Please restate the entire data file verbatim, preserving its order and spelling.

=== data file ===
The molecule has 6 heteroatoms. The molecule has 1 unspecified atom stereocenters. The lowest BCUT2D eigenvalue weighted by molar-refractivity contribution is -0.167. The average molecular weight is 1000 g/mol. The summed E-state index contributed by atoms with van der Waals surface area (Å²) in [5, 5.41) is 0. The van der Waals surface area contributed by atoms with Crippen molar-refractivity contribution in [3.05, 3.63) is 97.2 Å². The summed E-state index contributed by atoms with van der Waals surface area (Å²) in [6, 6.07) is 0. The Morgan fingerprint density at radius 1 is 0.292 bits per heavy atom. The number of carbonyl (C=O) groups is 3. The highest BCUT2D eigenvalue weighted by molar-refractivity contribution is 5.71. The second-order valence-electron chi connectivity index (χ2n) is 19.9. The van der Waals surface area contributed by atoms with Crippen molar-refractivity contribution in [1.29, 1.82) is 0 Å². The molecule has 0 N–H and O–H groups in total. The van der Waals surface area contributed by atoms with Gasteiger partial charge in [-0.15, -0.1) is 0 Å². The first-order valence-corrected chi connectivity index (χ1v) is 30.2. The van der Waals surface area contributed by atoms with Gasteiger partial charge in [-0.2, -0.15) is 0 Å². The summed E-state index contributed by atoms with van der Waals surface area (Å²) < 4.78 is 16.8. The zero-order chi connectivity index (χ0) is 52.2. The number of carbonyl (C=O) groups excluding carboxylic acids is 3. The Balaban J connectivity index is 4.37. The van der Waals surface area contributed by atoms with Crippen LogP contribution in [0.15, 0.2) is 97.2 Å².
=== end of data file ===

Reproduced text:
The molecule has 6 heteroatoms. The molecule has 1 unspecified atom stereocenters. The lowest BCUT2D eigenvalue weighted by molar-refractivity contribution is -0.167. The average molecular weight is 1000 g/mol. The summed E-state index contributed by atoms with van der Waals surface area (Å²) in [5, 5.41) is 0. The van der Waals surface area contributed by atoms with Crippen molar-refractivity contribution in [3.05, 3.63) is 97.2 Å². The summed E-state index contributed by atoms with van der Waals surface area (Å²) in [6, 6.07) is 0. The Morgan fingerprint density at radius 1 is 0.292 bits per heavy atom. The number of carbonyl (C=O) groups is 3. The highest BCUT2D eigenvalue weighted by molar-refractivity contribution is 5.71. The second-order valence-electron chi connectivity index (χ2n) is 19.9. The van der Waals surface area contributed by atoms with Crippen molar-refractivity contribution in [1.29, 1.82) is 0 Å². The molecule has 0 N–H and O–H groups in total. The van der Waals surface area contributed by atoms with Gasteiger partial charge in [-0.15, -0.1) is 0 Å². The first-order valence-corrected chi connectivity index (χ1v) is 30.2. The van der Waals surface area contributed by atoms with Gasteiger partial charge in [-0.2, -0.15) is 0 Å². The summed E-state index contributed by atoms with van der Waals surface area (Å²) < 4.78 is 16.8. The zero-order chi connectivity index (χ0) is 52.2. The number of carbonyl (C=O) groups excluding carboxylic acids is 3. The Balaban J connectivity index is 4.37. The van der Waals surface area contributed by atoms with Crippen LogP contribution in [0.15, 0.2) is 97.2 Å².